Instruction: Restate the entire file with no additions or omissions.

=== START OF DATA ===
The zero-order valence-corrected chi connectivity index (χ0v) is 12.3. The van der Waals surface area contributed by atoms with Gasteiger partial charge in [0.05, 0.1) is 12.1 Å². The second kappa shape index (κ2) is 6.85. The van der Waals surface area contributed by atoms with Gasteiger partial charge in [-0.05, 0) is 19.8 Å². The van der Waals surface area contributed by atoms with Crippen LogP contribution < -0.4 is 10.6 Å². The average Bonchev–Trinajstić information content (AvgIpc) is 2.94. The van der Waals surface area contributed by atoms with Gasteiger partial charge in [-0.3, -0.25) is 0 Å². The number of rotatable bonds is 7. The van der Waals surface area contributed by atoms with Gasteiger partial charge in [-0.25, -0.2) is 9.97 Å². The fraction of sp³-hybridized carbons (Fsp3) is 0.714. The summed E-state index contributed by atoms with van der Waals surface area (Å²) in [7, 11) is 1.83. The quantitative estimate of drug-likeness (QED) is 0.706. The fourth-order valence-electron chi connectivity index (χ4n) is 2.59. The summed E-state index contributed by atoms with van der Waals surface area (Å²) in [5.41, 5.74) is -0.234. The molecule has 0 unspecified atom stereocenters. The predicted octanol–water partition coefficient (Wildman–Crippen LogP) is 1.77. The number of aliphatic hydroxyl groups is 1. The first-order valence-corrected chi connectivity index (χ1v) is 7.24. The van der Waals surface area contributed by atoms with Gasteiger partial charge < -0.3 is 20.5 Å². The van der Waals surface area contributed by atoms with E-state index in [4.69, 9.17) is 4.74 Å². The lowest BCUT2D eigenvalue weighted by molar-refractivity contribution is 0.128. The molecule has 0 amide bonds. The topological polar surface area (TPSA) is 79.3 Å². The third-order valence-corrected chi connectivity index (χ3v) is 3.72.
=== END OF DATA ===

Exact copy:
The zero-order valence-corrected chi connectivity index (χ0v) is 12.3. The van der Waals surface area contributed by atoms with Gasteiger partial charge in [0.05, 0.1) is 12.1 Å². The second kappa shape index (κ2) is 6.85. The van der Waals surface area contributed by atoms with Gasteiger partial charge in [-0.05, 0) is 19.8 Å². The van der Waals surface area contributed by atoms with Crippen LogP contribution < -0.4 is 10.6 Å². The average Bonchev–Trinajstić information content (AvgIpc) is 2.94. The van der Waals surface area contributed by atoms with Gasteiger partial charge in [-0.3, -0.25) is 0 Å². The number of rotatable bonds is 7. The van der Waals surface area contributed by atoms with Gasteiger partial charge in [-0.25, -0.2) is 9.97 Å². The fraction of sp³-hybridized carbons (Fsp3) is 0.714. The summed E-state index contributed by atoms with van der Waals surface area (Å²) in [7, 11) is 1.83. The quantitative estimate of drug-likeness (QED) is 0.706. The fourth-order valence-electron chi connectivity index (χ4n) is 2.59. The summed E-state index contributed by atoms with van der Waals surface area (Å²) in [5.41, 5.74) is -0.234. The molecule has 0 unspecified atom stereocenters. The predicted octanol–water partition coefficient (Wildman–Crippen LogP) is 1.77. The number of aliphatic hydroxyl groups is 1. The first-order valence-corrected chi connectivity index (χ1v) is 7.24. The van der Waals surface area contributed by atoms with Gasteiger partial charge < -0.3 is 20.5 Å². The van der Waals surface area contributed by atoms with E-state index in [4.69, 9.17) is 4.74 Å². The lowest BCUT2D eigenvalue weighted by molar-refractivity contribution is 0.128. The molecule has 0 amide bonds. The topological polar surface area (TPSA) is 79.3 Å². The third-order valence-corrected chi connectivity index (χ3v) is 3.72.